You then have the option of swapping to a higher powered objective lens to produce a more magnified image.
For scale measurements you can position a transparent ruler to measure the diameter of your field of view (FOV).
(c) Drawing your observations - scale drawings
Give your drawing a title e.g. "Onion Cells" and quote the microscope magnification e.g. X50
You should record your observations as neatly and accurately as you can with a sharp pointed black pencil on white paper.
Make sure your sketch is a good size and cell walls with unbroken lines!
Don't use colouring or shading, just show the structures with neat thin lines.
Do you best to get the features in proportion, either the cells of the layer or any subcellular structures you can see like the nucleus.
Carefully label the features of your drawing e.g. the cell features such as cell wall, nucleus, cytoplasm or chloroplasts, but not their very fine detailed structure.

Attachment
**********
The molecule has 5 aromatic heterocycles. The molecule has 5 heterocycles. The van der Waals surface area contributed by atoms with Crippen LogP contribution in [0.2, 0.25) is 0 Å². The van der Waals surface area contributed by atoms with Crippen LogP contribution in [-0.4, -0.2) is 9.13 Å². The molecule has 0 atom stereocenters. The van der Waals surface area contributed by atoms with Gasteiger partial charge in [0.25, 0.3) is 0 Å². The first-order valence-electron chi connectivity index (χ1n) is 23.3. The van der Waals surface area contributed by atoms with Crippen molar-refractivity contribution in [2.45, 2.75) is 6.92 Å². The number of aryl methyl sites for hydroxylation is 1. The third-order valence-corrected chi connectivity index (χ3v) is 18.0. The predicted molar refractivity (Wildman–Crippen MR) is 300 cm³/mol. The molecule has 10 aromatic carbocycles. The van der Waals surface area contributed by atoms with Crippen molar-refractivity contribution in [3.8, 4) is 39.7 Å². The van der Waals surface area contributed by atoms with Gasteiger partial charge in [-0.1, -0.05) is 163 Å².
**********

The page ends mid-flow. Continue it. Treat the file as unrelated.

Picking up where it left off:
Make sure your straight labelling lines match the label exactly!
Sketch - diagram of onion cells as seen under a microscope.
I've just labelled the cell wall, nucleus and cytoplasm.
I've added a scale showing a length of 500 µm (500 micrometres, µ means 10-6 in standard form).
The average size of an onion cell is ~200 µm, and the average size of the onion cell nucleus is ~6 µm.
The size of each cell and its nucleus do vary a bit from cell to cell.
How to work out a scale bar for your drawing by measuring the average real size of a cell
You fix a clear plastic ruler on the microscope slide and clip both of them onto the stage.